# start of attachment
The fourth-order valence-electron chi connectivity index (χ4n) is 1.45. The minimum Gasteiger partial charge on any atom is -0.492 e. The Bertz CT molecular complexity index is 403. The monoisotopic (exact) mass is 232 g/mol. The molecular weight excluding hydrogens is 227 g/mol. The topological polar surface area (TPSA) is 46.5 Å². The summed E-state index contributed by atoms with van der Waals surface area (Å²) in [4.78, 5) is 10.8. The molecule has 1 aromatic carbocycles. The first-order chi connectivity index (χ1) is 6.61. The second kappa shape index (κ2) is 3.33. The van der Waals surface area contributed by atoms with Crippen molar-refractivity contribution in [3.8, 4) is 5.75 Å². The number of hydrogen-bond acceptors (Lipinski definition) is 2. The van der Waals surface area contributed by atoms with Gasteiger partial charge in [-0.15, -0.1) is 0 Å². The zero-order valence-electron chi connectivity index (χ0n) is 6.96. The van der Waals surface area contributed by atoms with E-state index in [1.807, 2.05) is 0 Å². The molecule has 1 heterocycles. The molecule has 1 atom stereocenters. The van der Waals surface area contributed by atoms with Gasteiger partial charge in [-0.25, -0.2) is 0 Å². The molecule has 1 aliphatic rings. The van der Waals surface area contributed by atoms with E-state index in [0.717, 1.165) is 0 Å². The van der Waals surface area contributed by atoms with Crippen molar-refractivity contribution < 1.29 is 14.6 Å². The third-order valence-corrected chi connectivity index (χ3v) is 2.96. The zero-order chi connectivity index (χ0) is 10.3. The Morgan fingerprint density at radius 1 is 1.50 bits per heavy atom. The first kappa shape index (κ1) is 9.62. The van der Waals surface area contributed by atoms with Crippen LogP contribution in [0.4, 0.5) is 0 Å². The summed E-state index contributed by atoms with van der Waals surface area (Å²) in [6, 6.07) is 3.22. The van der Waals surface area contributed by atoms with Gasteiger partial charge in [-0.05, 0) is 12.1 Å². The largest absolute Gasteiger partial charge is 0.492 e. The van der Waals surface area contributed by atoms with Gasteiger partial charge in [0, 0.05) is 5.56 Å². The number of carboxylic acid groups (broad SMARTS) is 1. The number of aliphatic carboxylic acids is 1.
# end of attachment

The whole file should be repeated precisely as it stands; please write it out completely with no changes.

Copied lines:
The fourth-order valence-electron chi connectivity index (χ4n) is 1.45. The minimum Gasteiger partial charge on any atom is -0.492 e. The Bertz CT molecular complexity index is 403. The monoisotopic (exact) mass is 232 g/mol. The molecular weight excluding hydrogens is 227 g/mol. The topological polar surface area (TPSA) is 46.5 Å². The summed E-state index contributed by atoms with van der Waals surface area (Å²) in [4.78, 5) is 10.8. The molecule has 1 aromatic carbocycles. The first-order chi connectivity index (χ1) is 6.61. The second kappa shape index (κ2) is 3.33. The van der Waals surface area contributed by atoms with Crippen molar-refractivity contribution in [3.8, 4) is 5.75 Å². The number of hydrogen-bond acceptors (Lipinski definition) is 2. The van der Waals surface area contributed by atoms with Gasteiger partial charge in [-0.15, -0.1) is 0 Å². The zero-order valence-electron chi connectivity index (χ0n) is 6.96. The van der Waals surface area contributed by atoms with E-state index in [1.807, 2.05) is 0 Å². The molecule has 1 heterocycles. The molecule has 1 atom stereocenters. The van der Waals surface area contributed by atoms with Gasteiger partial charge in [-0.25, -0.2) is 0 Å². The molecule has 1 aliphatic rings. The van der Waals surface area contributed by atoms with E-state index in [0.717, 1.165) is 0 Å². The van der Waals surface area contributed by atoms with Crippen molar-refractivity contribution < 1.29 is 14.6 Å². The third-order valence-corrected chi connectivity index (χ3v) is 2.96. The zero-order chi connectivity index (χ0) is 10.3. The Morgan fingerprint density at radius 1 is 1.50 bits per heavy atom. The first kappa shape index (κ1) is 9.62. The van der Waals surface area contributed by atoms with Crippen LogP contribution in [0.4, 0.5) is 0 Å². The summed E-state index contributed by atoms with van der Waals surface area (Å²) in [6, 6.07) is 3.22. The van der Waals surface area contributed by atoms with Gasteiger partial charge in [-0.05, 0) is 12.1 Å². The largest absolute Gasteiger partial charge is 0.492 e. The van der Waals surface area contributed by atoms with Gasteiger partial charge in [0, 0.05) is 5.56 Å². The number of carboxylic acid groups (broad SMARTS) is 1. The number of aliphatic carboxylic acids is 1.